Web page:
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        CURT MARKHAM (writer/producer/director) has written industrial films for Eastman Kodak and was an in-house videographer and usability engineer at Xerox Corporation. He has been part of the TV production crew for the PBS station WXXI-TV, where he served as segment producer for "Homework Hotline" and "Assignment: The World" and was weekend director for the talk show "Sound Bytes". He was a crewmember on the Ken Burns film Not For Ourselves Alone, was an extra in the recent Troma film Poultrygeist, and played Zombie Fred in the RIT-produced feature film Project Nine. He co-starred in the web series "The Whitemeats" and wrote and acted in the horror comedy short "Enter the Dagon", which won first place at Horrorfind Weekend and has screened at NecroComicon and the H.P. Lovecraft Film Festival. His previous low-budget feature, Curse the Darkness, was screened at the Liberty Film Festival in Hollywood.



        J. D. EDMOND (Josh) has lent his comedic leading-man talents to the 2004 short horror spoof "Enter the Dagon", which has won recognition at festivals and conventions including Horrorfind Weekend, NecroComicon, and the H.P. Lovecraft Film Festival. He has gone on to appear in the comedy short "Snuffed - The Musical" and the web series "The Whitemeats". He directed, wrote, and played multiple roles in the short film "The Pitch". He has also performed stand-up comedy with the Nuts and Bolts troupe in Rochester, New York.

        REUBEN JOSEPHE TAPP (Terrance) has performed onstage with several Rochester, New York theater troupes including Blackfriars, Shipping Dock Theatre, and Downstairs Cabaret Theatre. He has appeared in commercials, acted in the films "Blood Lightning" and "The Sharing Stone", and performed voice narration for educational software and for the documentary series "Aging Trees of Knowledge".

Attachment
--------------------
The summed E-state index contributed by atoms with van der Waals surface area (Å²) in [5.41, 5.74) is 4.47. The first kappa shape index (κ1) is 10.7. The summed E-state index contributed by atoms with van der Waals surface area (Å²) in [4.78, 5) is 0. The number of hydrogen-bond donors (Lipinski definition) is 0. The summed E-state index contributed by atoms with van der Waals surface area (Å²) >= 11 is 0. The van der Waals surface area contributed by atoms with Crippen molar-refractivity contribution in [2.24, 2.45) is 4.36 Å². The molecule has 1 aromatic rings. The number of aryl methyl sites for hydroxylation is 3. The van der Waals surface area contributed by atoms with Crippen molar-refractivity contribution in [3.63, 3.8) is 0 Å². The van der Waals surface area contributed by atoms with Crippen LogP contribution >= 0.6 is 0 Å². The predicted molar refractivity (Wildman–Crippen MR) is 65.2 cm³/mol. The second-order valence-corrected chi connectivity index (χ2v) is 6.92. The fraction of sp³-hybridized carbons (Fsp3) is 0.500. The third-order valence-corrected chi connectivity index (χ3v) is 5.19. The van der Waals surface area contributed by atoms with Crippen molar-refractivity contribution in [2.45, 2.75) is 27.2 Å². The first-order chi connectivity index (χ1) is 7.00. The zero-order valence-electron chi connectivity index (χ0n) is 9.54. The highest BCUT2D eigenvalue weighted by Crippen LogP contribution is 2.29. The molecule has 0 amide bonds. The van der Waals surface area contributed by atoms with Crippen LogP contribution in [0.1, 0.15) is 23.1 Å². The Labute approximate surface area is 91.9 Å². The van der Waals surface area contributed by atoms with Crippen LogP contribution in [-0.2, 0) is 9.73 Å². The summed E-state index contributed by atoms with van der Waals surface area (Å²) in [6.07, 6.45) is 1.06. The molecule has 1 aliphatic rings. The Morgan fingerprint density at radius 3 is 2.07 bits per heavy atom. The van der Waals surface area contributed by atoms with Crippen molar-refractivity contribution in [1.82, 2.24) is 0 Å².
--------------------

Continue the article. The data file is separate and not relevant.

JOHN KARYUS (Bert) has enjoyed a long and notorious career in the B-movie industry, and is particularly notable for being the first and most gruesome casualty in the Troma film Poultrygeist (as the cemetery groundskeeper) and for acting in the films of cult auteur Chris Seaver. His many other credits include The Trek, Mother (in which he played Ed Gein), Kottentail, the Sci-Fi Channel movie 100 Million BC, and Comedy Central's revival of "The Gong Show".

        LIZ MARIANI (Laurel) is a spoken word artist from Buffalo, New York, where she organized the Spoken Word Sundays poetry series and was profiled in Artvoice magazine, a publication which nominated her as Best Local Poet in 2008. She has published a collection of her poems, "imaginary poems for my imaginary girlfriend named anabel", through Sempreverdi Press.

        WENDY FOSTER (Aymee) is a poet, technical writer, ballroom dancer and former ski instructor. She has performed her poetry with the Erotic Nights monthly improv show, put on by the artist advocacy groups CSWA (Culture Stars With Art), and is also part of CSWA's "Sistas Sayin' Something'" female artist support group. This is her first acting role.



Filmmaker Curt Markham began writing the script for Saberfrog in mid-2006. "I wanted to explore the subject of Generation X slackers and rebels reaching early middle age," says Curt. "Throughout the 90s there was so much emphasis on our generation being young, angry and defiant, and this seemed to be quietly forgotten once we hit the 21st century. I thought it was time for a Generation X equivalent of The Big Chill, but with a difference: Whereas the 60s generation was obsessed with politics, X-ers are much more preoccupied with pop culture. Everyone my age I know is obsessed with science fiction and fantasy, and these epic stories seemed to present the only stable moral framework for a lot of messed-up kids. I wanted to address this in the story."

The story follows Josh, a down-and-out slacker who goes on a quest to find and reunite four of his old college friends: Bert, Aymee, Laurel and Terrance. "It was a challenging script," says Curt, "because it required fleshing out all of the characters' backstories - how they separated, what they'd been up to since then, where they were living now - and finding a way to convey all of this while keeping the plot moving. It also became a more humorous script with each draft. It started out as a dark drama, but this is a story about a gang of immature misfits and that lent itself to comedy."